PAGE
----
“It is an honour to welcome President Cyril Ramaphosa to Zimbabwe. The strength and depth of our relationship is the epitome of true brotherhood, of a common people with a shared past and destiny. You are a key and true ally,” Mnangagwa said.
Ramaphosa and Minister for International Relations Lindiwe Sisulu were in Harare as part of the 3rd Bi-National Commission Summit between South Africa and Zimbabwe.
“Our fortunes remain bound together,” Ramaphosa said. “We must employ the same resolve with which we fought the scourge of apartheid to combat the triple challenge of unemployment, poverty and inequality. We must use the Bi-National Commission mechanism to consolidate and deepen our bilateral relations.”
The two leaders agreed that their trade and finance ministers would work together to expand investment.
Finance options were also explored in terms of a facility from South African private banks to the Zimbabwe private sector and guaranteed by the South African government and counter guarantee by the government of Zimbabwe.
South Africa will also work with Zimbabwe on economic reform and clearing Zimbabwe’s debt. The Gift of the Givers used the opportunity of Ramaphosa’s visit to deliver a major humanitarian donation that included 3000 food parcels, 100000 water purification sachets, 2000 stationery packs, books, 30 wheelchairs, rice, sugar and cooking oil.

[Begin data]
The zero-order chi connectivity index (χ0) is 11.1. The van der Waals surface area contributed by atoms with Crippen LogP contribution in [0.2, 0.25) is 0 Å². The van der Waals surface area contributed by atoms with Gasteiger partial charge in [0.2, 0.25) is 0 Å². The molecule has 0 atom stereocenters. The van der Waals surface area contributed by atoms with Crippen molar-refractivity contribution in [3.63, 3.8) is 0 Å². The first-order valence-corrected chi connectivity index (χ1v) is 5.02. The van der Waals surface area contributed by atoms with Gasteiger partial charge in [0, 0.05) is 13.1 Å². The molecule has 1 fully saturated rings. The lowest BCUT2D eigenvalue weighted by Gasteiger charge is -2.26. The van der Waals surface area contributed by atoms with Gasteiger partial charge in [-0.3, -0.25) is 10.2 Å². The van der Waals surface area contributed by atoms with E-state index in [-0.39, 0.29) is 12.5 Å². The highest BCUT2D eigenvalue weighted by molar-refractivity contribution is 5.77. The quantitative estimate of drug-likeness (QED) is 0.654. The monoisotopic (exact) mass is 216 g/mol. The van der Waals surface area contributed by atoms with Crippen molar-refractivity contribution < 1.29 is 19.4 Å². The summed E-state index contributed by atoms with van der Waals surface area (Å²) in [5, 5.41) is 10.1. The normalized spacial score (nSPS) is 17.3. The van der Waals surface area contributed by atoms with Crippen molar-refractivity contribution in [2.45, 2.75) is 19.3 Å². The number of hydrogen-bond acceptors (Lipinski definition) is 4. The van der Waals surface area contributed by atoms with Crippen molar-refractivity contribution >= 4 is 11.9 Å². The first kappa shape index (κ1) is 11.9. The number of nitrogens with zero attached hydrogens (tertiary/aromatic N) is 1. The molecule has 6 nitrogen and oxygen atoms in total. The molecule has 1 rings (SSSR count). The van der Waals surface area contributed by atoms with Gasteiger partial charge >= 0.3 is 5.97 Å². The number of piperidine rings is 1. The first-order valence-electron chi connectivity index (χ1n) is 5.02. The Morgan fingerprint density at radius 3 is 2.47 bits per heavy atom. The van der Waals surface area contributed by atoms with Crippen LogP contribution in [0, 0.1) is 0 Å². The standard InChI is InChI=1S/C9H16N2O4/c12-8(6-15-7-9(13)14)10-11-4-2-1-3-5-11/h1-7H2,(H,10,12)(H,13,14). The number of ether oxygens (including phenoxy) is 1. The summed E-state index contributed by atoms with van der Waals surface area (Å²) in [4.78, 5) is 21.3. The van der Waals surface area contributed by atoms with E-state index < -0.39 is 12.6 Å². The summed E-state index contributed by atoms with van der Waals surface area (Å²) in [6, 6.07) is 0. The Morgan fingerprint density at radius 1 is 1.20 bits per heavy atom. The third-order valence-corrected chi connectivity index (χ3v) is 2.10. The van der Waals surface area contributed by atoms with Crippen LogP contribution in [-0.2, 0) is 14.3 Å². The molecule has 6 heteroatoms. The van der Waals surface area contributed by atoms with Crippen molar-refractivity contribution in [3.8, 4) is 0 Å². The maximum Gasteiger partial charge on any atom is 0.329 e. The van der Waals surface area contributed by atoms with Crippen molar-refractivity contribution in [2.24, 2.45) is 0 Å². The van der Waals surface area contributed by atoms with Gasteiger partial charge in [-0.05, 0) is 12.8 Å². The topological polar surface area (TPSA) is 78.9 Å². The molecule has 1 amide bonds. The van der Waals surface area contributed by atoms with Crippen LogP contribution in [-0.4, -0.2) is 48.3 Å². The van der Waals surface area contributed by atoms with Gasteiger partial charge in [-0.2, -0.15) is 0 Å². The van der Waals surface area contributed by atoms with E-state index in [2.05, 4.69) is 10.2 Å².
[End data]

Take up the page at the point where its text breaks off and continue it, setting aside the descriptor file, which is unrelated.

As the Bi-National Commission got under way, Human Rights Watch released a statement and video documenting the excessive and disproportionate force Zimbabwe security forces used to crush nationwide protests from January 14 to 16 and in their aftermath.
“There is irrefutable evidence that Zimbabwe security forces carried out horrific abuses, including killings, torture and rape, during and since the January protests,” said Dewa Mavhinga, southern Africa director at Human Rights Watch.
“Ramaphosa and other regional leaders should press Zimbabwe to halt security forces’ abuses and individually prosecute and punish those responsible. Prosecution and accountability for past and ongoing abuses will help end impunity and vicious cycles of violence in Zimbabwe.”
The Zimbabwe Lawyers for Human Rights reported that police and army personnel carried out indiscriminate door-to-door raids, forcibly entering homes by breaking doors and windows.
Human Rights Watch found that the security forces rounded up and detained hundreds of people, many of whom were brought before the courts on charges of public violence and criminal nuisance, most of whom remain in detention.
Human Rights Watch has reported that the Zimbabwe security forces appeared to use the crackdown to commit numerous cases of rape.
Eight women said they were raped by uniformed and armed soldiers and police. A 46-year-old woman said nine armed men, six in army uniform, came to her house in Epworth on January 15 and two soldiers raped her in front of her teenage son. At the local police station, the police refused to record her complaint, telling her, “these things are happening all over the country, so we cannot receive your report or open a police case docket.”
The Zimbabwe Peace Project were also concerned about the re-emergence of torture bases in Zimbabwe, allegedly run by Zanu-PF to target opponents of the government of Mnangagwa.